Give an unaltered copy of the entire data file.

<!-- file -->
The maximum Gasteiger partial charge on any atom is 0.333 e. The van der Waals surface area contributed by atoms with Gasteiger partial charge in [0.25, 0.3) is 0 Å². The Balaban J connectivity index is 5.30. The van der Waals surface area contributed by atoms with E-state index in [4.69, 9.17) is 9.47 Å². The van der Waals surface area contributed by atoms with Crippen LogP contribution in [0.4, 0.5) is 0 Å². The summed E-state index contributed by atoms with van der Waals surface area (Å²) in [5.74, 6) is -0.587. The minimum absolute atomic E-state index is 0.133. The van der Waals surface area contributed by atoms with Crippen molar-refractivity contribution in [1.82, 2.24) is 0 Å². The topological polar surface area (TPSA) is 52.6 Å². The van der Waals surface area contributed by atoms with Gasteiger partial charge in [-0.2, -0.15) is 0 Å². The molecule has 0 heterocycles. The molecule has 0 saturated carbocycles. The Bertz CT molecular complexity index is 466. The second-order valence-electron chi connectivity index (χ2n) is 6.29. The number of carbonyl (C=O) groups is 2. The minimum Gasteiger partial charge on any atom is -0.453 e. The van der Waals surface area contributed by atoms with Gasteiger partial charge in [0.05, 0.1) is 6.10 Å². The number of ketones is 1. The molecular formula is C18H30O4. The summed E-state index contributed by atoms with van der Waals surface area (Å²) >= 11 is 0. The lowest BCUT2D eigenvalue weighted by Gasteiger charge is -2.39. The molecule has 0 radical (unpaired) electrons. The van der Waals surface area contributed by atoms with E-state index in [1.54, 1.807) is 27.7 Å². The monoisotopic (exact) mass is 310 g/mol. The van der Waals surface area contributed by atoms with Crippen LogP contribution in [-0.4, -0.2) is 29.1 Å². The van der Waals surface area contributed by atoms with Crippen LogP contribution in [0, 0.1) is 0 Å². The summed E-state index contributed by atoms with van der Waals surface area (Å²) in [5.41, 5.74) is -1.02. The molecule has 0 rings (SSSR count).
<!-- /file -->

The maximum Gasteiger partial charge on any atom is 0.333 e. The van der Waals surface area contributed by atoms with Gasteiger partial charge in [0.25, 0.3) is 0 Å². The Balaban J connectivity index is 5.30. The van der Waals surface area contributed by atoms with E-state index in [4.69, 9.17) is 9.47 Å². The van der Waals surface area contributed by atoms with Crippen LogP contribution in [0.4, 0.5) is 0 Å². The summed E-state index contributed by atoms with van der Waals surface area (Å²) in [5.74, 6) is -0.587. The minimum absolute atomic E-state index is 0.133. The van der Waals surface area contributed by atoms with Crippen molar-refractivity contribution in [1.82, 2.24) is 0 Å². The topological polar surface area (TPSA) is 52.6 Å². The van der Waals surface area contributed by atoms with Gasteiger partial charge in [-0.2, -0.15) is 0 Å². The molecule has 0 heterocycles. The molecule has 0 saturated carbocycles. The Bertz CT molecular complexity index is 466. The second-order valence-electron chi connectivity index (χ2n) is 6.29. The number of carbonyl (C=O) groups is 2. The minimum Gasteiger partial charge on any atom is -0.453 e. The van der Waals surface area contributed by atoms with Gasteiger partial charge in [0.05, 0.1) is 6.10 Å². The number of ketones is 1. The molecular formula is C18H30O4. The summed E-state index contributed by atoms with van der Waals surface area (Å²) >= 11 is 0. The lowest BCUT2D eigenvalue weighted by Gasteiger charge is -2.39. The molecule has 0 radical (unpaired) electrons. The van der Waals surface area contributed by atoms with E-state index in [1.54, 1.807) is 27.7 Å². The monoisotopic (exact) mass is 310 g/mol. The van der Waals surface area contributed by atoms with Crippen LogP contribution in [-0.4, -0.2) is 29.1 Å². The van der Waals surface area contributed by atoms with Crippen LogP contribution in [0, 0.1) is 0 Å². The summed E-state index contributed by atoms with van der Waals surface area (Å²) in [5.41, 5.74) is -1.02. The molecule has 0 rings (SSSR count).